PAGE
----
4 things to consider before creating your Ansible Playbook

I recently started automating my build using Ansible for a new project.  I heard great things about Ansible from colleagues who helped me get started and decided to take notes along the way. Here are a few items from the notes that you should consider before getting started.  

#1: The plays have been created. You only have to put these together

Chances are most of the roles you want to create have been implemented before. Take a look here to find existing roles and use them in your playbook. If you absolutely have to write your own roles, use these as references to guide you. Moreover, there are many existing open-source playbooks for common automated builds that can be found with a quick google search. Here is an example of a common Django build playbook that I was able to reference. Remember to make your playbook, roles, etc open-source if you write your own custom automation.

#2: Know the difference between the Shell and Command modules

Shell executes a task on the remote node using a shell which means it has access to basic shell operations and variable like $HOME, $PATH, &&, etc. Command module executes the specified command with arguments on all selected nodes and is not processed through the shell therefore cannot access shell operations and variables. Here is a example that highlights how one shell task can be used in place of two command tasks.


Example Command 1

  • name: Run a script in /usr/bin/ command: /usr/bin/test_script.sh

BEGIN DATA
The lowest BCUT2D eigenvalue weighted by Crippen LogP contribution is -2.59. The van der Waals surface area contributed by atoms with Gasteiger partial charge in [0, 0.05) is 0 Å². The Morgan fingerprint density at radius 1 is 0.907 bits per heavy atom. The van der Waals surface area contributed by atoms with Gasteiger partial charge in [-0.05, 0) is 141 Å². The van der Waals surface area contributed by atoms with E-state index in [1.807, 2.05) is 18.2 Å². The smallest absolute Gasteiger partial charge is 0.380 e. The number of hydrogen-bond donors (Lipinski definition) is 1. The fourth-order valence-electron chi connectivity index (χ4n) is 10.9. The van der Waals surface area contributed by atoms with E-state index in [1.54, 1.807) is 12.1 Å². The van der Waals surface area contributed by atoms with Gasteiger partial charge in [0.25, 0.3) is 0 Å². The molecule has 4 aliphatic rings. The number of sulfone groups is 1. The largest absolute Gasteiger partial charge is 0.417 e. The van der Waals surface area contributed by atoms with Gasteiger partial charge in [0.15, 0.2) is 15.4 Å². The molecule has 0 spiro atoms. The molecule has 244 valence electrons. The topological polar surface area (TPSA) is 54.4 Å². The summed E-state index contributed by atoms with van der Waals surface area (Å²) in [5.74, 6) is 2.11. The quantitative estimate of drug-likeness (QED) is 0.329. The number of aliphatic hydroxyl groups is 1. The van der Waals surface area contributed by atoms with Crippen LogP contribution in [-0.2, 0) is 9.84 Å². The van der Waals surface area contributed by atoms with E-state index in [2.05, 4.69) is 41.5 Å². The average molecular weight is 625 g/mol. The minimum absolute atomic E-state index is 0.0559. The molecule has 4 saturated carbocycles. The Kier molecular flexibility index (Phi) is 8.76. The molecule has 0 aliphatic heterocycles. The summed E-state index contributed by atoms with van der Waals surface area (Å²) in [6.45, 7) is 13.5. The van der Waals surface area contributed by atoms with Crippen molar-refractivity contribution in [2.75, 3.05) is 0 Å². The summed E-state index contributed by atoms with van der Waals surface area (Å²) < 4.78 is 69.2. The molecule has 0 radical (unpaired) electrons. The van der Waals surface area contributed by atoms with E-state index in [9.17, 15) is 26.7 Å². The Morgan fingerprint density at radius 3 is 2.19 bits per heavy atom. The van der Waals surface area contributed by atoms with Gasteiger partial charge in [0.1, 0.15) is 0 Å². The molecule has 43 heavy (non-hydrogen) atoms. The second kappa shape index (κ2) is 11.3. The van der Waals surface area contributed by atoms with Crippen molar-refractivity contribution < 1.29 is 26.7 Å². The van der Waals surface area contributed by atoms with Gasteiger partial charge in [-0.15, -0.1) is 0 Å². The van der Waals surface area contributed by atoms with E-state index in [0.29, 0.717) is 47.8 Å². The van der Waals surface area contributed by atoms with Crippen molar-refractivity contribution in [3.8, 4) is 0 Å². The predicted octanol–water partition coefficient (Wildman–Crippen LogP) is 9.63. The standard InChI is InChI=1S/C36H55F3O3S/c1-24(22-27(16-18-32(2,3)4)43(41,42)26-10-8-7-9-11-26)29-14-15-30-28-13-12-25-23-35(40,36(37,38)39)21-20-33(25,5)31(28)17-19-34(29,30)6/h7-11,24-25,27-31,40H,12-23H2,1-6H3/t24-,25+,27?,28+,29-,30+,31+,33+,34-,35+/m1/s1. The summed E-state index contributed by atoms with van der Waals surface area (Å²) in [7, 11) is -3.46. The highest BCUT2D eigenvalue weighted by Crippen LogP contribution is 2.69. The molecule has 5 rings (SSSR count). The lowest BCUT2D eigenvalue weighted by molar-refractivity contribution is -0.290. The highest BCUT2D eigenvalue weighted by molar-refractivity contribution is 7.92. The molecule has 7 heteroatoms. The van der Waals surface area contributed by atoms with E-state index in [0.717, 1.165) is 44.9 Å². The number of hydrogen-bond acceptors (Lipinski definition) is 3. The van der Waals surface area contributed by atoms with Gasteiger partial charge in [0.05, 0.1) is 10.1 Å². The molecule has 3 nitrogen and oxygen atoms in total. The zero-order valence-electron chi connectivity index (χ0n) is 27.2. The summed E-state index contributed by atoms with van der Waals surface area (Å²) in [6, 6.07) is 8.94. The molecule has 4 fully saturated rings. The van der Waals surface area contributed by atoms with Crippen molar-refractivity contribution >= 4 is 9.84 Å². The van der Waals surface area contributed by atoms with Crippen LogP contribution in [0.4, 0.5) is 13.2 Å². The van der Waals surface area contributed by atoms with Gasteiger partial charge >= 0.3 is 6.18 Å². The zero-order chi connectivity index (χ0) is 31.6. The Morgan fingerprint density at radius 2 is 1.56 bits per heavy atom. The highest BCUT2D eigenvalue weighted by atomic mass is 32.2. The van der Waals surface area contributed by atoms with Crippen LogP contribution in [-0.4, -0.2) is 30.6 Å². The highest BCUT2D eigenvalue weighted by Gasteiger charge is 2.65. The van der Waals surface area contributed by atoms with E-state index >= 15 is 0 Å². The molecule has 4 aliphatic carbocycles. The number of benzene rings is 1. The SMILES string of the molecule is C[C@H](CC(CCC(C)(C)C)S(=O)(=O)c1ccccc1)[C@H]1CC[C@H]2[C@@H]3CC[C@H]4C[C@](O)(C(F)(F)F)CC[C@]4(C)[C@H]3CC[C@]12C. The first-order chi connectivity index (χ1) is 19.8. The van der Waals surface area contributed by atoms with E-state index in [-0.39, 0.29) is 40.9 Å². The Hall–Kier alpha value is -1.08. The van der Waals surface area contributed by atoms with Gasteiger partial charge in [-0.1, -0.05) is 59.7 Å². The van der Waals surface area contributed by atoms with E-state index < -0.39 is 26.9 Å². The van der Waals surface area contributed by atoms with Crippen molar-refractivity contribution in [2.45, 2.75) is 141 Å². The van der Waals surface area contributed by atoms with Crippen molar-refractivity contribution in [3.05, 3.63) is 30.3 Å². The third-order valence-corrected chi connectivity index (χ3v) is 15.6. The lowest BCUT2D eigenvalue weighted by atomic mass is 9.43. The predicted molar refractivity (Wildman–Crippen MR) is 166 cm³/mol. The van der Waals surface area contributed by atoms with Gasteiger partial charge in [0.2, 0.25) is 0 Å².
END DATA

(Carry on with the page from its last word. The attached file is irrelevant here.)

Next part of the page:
Example Command 2

  • name: Remove testscript.sh in /usr/bin/ command: rm /usr/bin/testscript.sh

Example Shell

  • name: Run a script in /usr/bin/ and remove testscript.sh shell: testscript.sh ; rm test_script.sh chdir: /usr/bin/

</div><span class="s1">**#3: Avoid using the Shell and Command modules**</span>

<span class="s1">Ansible has a huge index of core modules that get installed by default. These modules make it easier to achieve simple tasks without the need to write shell scripts or commands. The list of modules can be found [here](http://docs.ansible.com/list_of_all_modules.html). Modules like pip, git, s3 (AWS), copy, yum and service make it easier to write and read Ansible playbooks. </span>

Here is a simple example that migrates a database managed my Django.

#Run Django database migration using django-manage module
- name: Run migration
  sudo: no

#Run Django database migration using shell
- name: Run migration
  shell: "source /testenv/bin/activate && cd /path/to/manage.py/ && python manage.py migrate"
  sudo: no

As you can see, the built in django_manage module makes it tremendously easier and simpler to run a django specific command. On the other hand, the shell module is very complex in terms of readability and comprehension.

#4: KISS And DRY

I am a big proponent of the KISS (Keep it Simple Stupid!) and DRY (Don’t Repeat Yourself) software development principles. Split up you roles into individual standalone entities that can be used elsewhere. Moreover, this makes it easier for others to follow your playbook and customize as necessary. For example, create two distinct roles for database installation and database setup so that others can use the database install role but not the database specific setup role. A good rule of thumb is to split up a role when it becomes hard to maintain and read.


Ansible is a very simple and direct automation tool with a large contributing user community. They have focused on building a tool that relies heavily on contributors to make modules, roles and playbooks in an open environment. I highly recommend trying out Ansible as your next automation tool and become a part of the growing community.


I am a recent college grad from Virginia Tech with a Bachelors in Computer Science. I have worked on building various applications using different stacks like Python/Django, .NET and JAVA Spring. I a